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Photoreducible Mercury Loss from Arctic Snow Is Influenced by Temperature and Snow Age

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Department of Earth and Environmental Science, and §Department of Biology, Acadia University, Wolfville, NS Canada
Department of Earth Science, Memorial University of Newfoundland, St. John’s, NL Canada
Air Quality Science Division, Environment Canada, Dartmouth, NS Canada
*Telephone: (902)585-1679. E-mail: [email protected]
Cite this: Environ. Sci. Technol. 2015, 49, 20, 12120–12126
Publication Date (Web):September 15, 2015
https://doi.org/10.1021/acs.est.5b01589
Copyright © 2015 American Chemical Society

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    Abstract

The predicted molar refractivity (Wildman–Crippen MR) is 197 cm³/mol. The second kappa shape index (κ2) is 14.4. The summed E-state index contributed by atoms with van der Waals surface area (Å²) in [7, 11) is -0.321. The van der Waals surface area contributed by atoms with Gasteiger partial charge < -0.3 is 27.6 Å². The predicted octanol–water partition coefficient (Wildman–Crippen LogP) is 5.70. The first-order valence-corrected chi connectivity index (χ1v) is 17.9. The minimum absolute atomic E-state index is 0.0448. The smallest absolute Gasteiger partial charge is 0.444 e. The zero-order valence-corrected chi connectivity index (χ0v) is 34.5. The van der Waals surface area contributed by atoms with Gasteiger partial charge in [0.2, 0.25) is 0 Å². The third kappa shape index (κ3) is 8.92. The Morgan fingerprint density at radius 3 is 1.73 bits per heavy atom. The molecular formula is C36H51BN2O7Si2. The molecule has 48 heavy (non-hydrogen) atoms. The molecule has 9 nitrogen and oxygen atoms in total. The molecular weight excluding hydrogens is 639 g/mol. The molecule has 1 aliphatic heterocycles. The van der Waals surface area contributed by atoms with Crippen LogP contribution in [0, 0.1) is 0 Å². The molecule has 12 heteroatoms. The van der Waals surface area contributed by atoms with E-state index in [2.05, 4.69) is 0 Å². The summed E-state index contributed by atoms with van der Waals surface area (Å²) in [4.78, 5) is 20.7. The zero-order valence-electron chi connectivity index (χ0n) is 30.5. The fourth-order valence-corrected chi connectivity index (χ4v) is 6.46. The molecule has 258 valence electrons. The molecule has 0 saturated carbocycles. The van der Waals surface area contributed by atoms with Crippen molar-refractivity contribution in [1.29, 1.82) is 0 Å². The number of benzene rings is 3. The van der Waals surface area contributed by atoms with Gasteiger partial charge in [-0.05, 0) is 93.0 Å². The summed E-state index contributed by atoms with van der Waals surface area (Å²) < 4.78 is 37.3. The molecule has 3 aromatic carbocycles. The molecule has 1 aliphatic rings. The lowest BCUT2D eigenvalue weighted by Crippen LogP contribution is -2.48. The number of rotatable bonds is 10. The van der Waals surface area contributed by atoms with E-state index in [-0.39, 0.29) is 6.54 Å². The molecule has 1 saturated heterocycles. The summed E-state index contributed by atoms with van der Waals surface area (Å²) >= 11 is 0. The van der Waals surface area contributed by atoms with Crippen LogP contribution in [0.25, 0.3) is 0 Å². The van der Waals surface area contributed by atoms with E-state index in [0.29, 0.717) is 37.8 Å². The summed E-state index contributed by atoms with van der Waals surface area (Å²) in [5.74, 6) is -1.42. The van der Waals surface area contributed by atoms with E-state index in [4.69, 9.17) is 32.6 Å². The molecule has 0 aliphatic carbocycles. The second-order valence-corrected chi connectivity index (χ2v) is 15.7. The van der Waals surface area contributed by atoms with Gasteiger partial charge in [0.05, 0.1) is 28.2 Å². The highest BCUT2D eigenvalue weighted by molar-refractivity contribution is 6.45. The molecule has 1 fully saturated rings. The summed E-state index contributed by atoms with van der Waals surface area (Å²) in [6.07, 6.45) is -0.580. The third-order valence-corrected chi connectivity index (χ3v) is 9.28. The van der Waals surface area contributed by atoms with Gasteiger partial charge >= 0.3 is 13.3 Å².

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    Mercury (Hg) is an important environmental contaminant, due to its neurotoxicity and ability to bioaccumulate. The Arctic is a mercury-sensitive region, where organisms can accumulate high Hg concentrations. Snowpack mercury photoredox reactions may control how much Hg is transported with melting Arctic snow. This work aimed to (1) determine the significance of temperature combined with UV irradiation intensity and snow age on Hg(0) flux from Arctic snow and (2) elucidate the effect of temperature on snowpack Hg photoreduction kinetics. Using a Teflon flux chamber, snow temperature, UV irradiation, and snow age were found to significantly influence Hg(0) flux from Arctic snow. Cross-correlation analysis results suggest that UV radiation has a direct effect on Hg(0)flux, while temperature may indirectly influence flux. Laboratory experiments determined that temperature influenced Hg photoreduction kinetics when snow approached the melting point (>−2 °C), where the pseudo-first-order reduction rate constant, k, decreased twofold, and the photoreduced Hg amount, Hg(II)red, increased 10-fold. This suggests that temperature influences Hg photoreduction kinetics indirectly, likely by altering the solid:liquid water ratio. These results imply that large mass transfers of Hg from snow to air may take place during the Arctic snowmelt period, altering photoreducible Hg retention and transport with snow meltwater.

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